Tuesday, January 13, 2009

Reaping Richer Vocabulary II

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In our previous post, we explored understanding "chunks" of the English language to make reaping a richer vocabulary easier to be able to communicate effectively with native speakers.

In addition, an understanding of how English words are structured will also help your ability to communicate fluently. English has developed over thousands of years and its roots are a combination of words from famous cultures such as Greek and Roman as well as the indigenous people of the current United Kingdom, France and Germany. English is like a vacuum cleaner absorbing the words of other languages.

Many such words are combinations of word stems from these cultures with an added affixes. The most common affixes are prefixes (an additional word [actually a morpheme] that comes before the main stem) or suffixes (which comes after the main stem).

So, for example, if “hyper-” means “very, high and over” then it’s easy to understand what “hyperthermia” means (a very high temperature). So, if “hypo-” means very small then what does hypothermia mean then? Learning Greek prefixes and suffixes is a positive step in mastering the English language.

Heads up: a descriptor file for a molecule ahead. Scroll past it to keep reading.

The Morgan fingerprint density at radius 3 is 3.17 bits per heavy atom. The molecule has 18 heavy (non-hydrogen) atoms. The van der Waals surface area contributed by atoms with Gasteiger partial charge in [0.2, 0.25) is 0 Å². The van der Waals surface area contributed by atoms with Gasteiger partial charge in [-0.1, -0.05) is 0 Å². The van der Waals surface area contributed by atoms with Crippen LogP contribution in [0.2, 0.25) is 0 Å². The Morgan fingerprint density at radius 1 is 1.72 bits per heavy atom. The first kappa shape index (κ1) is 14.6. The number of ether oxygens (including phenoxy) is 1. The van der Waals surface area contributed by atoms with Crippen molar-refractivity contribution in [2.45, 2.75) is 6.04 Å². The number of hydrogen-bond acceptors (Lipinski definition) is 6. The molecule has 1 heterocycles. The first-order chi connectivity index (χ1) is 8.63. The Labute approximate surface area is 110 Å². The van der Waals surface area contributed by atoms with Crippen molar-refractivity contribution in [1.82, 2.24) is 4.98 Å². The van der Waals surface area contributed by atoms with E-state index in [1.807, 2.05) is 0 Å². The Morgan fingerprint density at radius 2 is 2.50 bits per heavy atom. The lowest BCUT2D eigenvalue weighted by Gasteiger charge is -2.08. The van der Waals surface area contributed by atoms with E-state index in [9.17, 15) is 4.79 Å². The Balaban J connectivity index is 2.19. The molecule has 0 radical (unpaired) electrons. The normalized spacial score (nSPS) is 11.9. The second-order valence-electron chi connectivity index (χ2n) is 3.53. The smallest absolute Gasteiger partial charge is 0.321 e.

A good way to learn vocabulary is by reading. Instead of using a dictionary all the time, look at the structure of the unknown words you come across and then ask yourself if it resembles a word that you already know. Nine times out of ten you will be able to make a good guess and get the meaning. Try to understand an unknown word by its context in the sentence.

The next step is to put these vocabulary items into use. One of the best ways is to practice your English conversation with a native English professor.

If you are in Buenos Aires and want English lessons personally designed to fit your needs, please call Professor Winn at 1160 461 342 or send an email to mrenglish101@gmail.com.

Anyone interested in translations may send an email to mrenglish101@gmail.com for a prompt evaluation.

Buy your English-language texts today!

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